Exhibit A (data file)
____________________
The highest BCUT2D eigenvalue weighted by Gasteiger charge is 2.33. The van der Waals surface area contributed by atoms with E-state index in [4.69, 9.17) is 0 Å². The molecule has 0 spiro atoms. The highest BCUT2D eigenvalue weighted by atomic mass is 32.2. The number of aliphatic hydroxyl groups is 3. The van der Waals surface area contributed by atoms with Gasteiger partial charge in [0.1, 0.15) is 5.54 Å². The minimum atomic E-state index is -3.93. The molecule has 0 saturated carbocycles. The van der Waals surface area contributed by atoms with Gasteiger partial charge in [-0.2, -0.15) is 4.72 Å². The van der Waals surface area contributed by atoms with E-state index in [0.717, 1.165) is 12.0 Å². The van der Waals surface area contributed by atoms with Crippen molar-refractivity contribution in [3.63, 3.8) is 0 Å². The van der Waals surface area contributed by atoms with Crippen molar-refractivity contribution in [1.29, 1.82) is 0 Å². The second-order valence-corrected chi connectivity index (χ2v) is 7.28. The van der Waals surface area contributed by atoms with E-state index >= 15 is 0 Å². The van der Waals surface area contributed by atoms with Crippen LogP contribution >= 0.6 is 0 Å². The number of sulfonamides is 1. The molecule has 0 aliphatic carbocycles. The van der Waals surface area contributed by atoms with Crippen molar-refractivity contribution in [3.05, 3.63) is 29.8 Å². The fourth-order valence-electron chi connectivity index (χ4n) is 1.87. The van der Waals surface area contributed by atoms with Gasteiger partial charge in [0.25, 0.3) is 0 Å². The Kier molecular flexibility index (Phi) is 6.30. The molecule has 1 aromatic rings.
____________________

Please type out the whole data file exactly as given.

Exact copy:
The highest BCUT2D eigenvalue weighted by Gasteiger charge is 2.33. The van der Waals surface area contributed by atoms with E-state index in [4.69, 9.17) is 0 Å². The molecule has 0 spiro atoms. The highest BCUT2D eigenvalue weighted by atomic mass is 32.2. The number of aliphatic hydroxyl groups is 3. The van der Waals surface area contributed by atoms with Gasteiger partial charge in [0.1, 0.15) is 5.54 Å². The minimum atomic E-state index is -3.93. The molecule has 0 saturated carbocycles. The van der Waals surface area contributed by atoms with Gasteiger partial charge in [-0.2, -0.15) is 4.72 Å². The van der Waals surface area contributed by atoms with E-state index in [0.717, 1.165) is 12.0 Å². The van der Waals surface area contributed by atoms with Crippen molar-refractivity contribution in [3.63, 3.8) is 0 Å². The van der Waals surface area contributed by atoms with Crippen molar-refractivity contribution in [1.29, 1.82) is 0 Å². The second-order valence-corrected chi connectivity index (χ2v) is 7.28. The van der Waals surface area contributed by atoms with E-state index >= 15 is 0 Å². The van der Waals surface area contributed by atoms with Crippen LogP contribution >= 0.6 is 0 Å². The number of sulfonamides is 1. The molecule has 0 aliphatic carbocycles. The van der Waals surface area contributed by atoms with Crippen molar-refractivity contribution in [3.05, 3.63) is 29.8 Å². The fourth-order valence-electron chi connectivity index (χ4n) is 1.87. The van der Waals surface area contributed by atoms with Gasteiger partial charge in [0.25, 0.3) is 0 Å². The Kier molecular flexibility index (Phi) is 6.30. The molecule has 1 aromatic rings.